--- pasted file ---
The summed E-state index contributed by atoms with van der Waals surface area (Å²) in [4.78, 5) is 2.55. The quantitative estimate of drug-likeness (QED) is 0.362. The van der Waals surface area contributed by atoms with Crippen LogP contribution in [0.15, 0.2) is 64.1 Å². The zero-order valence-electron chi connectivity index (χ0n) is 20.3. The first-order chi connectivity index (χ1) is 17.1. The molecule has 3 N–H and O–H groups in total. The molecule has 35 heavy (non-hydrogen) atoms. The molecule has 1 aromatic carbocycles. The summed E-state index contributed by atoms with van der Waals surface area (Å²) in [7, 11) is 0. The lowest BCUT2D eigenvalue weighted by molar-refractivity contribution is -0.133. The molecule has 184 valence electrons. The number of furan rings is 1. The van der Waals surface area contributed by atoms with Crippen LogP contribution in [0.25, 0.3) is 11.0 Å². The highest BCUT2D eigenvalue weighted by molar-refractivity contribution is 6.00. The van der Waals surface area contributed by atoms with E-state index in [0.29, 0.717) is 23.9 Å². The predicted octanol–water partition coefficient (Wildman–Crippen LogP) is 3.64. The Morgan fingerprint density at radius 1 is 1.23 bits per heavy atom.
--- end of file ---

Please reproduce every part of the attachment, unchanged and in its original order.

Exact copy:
The summed E-state index contributed by atoms with van der Waals surface area (Å²) in [4.78, 5) is 2.55. The quantitative estimate of drug-likeness (QED) is 0.362. The van der Waals surface area contributed by atoms with Crippen LogP contribution in [0.15, 0.2) is 64.1 Å². The zero-order valence-electron chi connectivity index (χ0n) is 20.3. The first-order chi connectivity index (χ1) is 17.1. The molecule has 3 N–H and O–H groups in total. The molecule has 35 heavy (non-hydrogen) atoms. The molecule has 1 aromatic carbocycles. The summed E-state index contributed by atoms with van der Waals surface area (Å²) in [7, 11) is 0. The lowest BCUT2D eigenvalue weighted by molar-refractivity contribution is -0.133. The molecule has 184 valence electrons. The number of furan rings is 1. The van der Waals surface area contributed by atoms with Crippen LogP contribution in [0.25, 0.3) is 11.0 Å². The highest BCUT2D eigenvalue weighted by molar-refractivity contribution is 6.00. The van der Waals surface area contributed by atoms with E-state index in [0.29, 0.717) is 23.9 Å². The predicted octanol–water partition coefficient (Wildman–Crippen LogP) is 3.64. The Morgan fingerprint density at radius 1 is 1.23 bits per heavy atom.